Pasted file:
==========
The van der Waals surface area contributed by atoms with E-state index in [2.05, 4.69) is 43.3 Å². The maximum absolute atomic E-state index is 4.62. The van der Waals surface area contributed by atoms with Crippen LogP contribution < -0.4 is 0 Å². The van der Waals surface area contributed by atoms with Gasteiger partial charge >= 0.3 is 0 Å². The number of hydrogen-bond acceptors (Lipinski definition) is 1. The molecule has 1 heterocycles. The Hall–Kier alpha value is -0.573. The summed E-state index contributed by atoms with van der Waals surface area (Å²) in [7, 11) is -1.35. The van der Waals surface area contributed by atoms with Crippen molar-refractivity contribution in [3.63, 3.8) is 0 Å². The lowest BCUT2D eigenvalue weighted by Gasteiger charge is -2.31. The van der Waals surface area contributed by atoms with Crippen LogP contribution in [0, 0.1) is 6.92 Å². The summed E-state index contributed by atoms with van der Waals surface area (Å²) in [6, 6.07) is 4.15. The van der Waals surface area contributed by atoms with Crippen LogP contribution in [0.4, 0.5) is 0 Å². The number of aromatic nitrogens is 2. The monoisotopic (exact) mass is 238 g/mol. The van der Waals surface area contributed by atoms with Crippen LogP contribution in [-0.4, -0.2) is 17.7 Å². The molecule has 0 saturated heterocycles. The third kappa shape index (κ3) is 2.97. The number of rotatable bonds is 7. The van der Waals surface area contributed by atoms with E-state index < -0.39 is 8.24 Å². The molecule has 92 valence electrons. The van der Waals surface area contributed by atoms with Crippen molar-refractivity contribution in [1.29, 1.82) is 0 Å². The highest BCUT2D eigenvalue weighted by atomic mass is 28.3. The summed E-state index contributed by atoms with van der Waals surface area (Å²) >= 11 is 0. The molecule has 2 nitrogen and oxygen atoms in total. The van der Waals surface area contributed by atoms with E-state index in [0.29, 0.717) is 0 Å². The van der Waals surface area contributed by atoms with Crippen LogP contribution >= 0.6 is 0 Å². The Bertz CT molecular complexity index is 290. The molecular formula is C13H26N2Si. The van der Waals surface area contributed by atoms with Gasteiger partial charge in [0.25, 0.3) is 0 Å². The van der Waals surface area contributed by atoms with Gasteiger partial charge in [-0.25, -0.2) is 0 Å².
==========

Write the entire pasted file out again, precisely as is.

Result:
The van der Waals surface area contributed by atoms with E-state index in [2.05, 4.69) is 43.3 Å². The maximum absolute atomic E-state index is 4.62. The van der Waals surface area contributed by atoms with Crippen LogP contribution < -0.4 is 0 Å². The van der Waals surface area contributed by atoms with Gasteiger partial charge >= 0.3 is 0 Å². The number of hydrogen-bond acceptors (Lipinski definition) is 1. The molecule has 1 heterocycles. The Hall–Kier alpha value is -0.573. The summed E-state index contributed by atoms with van der Waals surface area (Å²) in [7, 11) is -1.35. The van der Waals surface area contributed by atoms with Crippen molar-refractivity contribution in [3.63, 3.8) is 0 Å². The lowest BCUT2D eigenvalue weighted by Gasteiger charge is -2.31. The van der Waals surface area contributed by atoms with Crippen LogP contribution in [0, 0.1) is 6.92 Å². The summed E-state index contributed by atoms with van der Waals surface area (Å²) in [6, 6.07) is 4.15. The van der Waals surface area contributed by atoms with Crippen LogP contribution in [0.4, 0.5) is 0 Å². The number of aromatic nitrogens is 2. The monoisotopic (exact) mass is 238 g/mol. The van der Waals surface area contributed by atoms with Crippen LogP contribution in [-0.4, -0.2) is 17.7 Å². The molecule has 0 saturated heterocycles. The third kappa shape index (κ3) is 2.97. The number of rotatable bonds is 7. The van der Waals surface area contributed by atoms with E-state index < -0.39 is 8.24 Å². The molecule has 92 valence electrons. The van der Waals surface area contributed by atoms with Crippen molar-refractivity contribution in [1.29, 1.82) is 0 Å². The highest BCUT2D eigenvalue weighted by atomic mass is 28.3. The summed E-state index contributed by atoms with van der Waals surface area (Å²) >= 11 is 0. The molecule has 2 nitrogen and oxygen atoms in total. The van der Waals surface area contributed by atoms with E-state index in [0.29, 0.717) is 0 Å². The van der Waals surface area contributed by atoms with Crippen LogP contribution >= 0.6 is 0 Å². The Bertz CT molecular complexity index is 290. The molecular formula is C13H26N2Si. The van der Waals surface area contributed by atoms with Gasteiger partial charge in [0.25, 0.3) is 0 Å². The van der Waals surface area contributed by atoms with Gasteiger partial charge in [-0.25, -0.2) is 0 Å².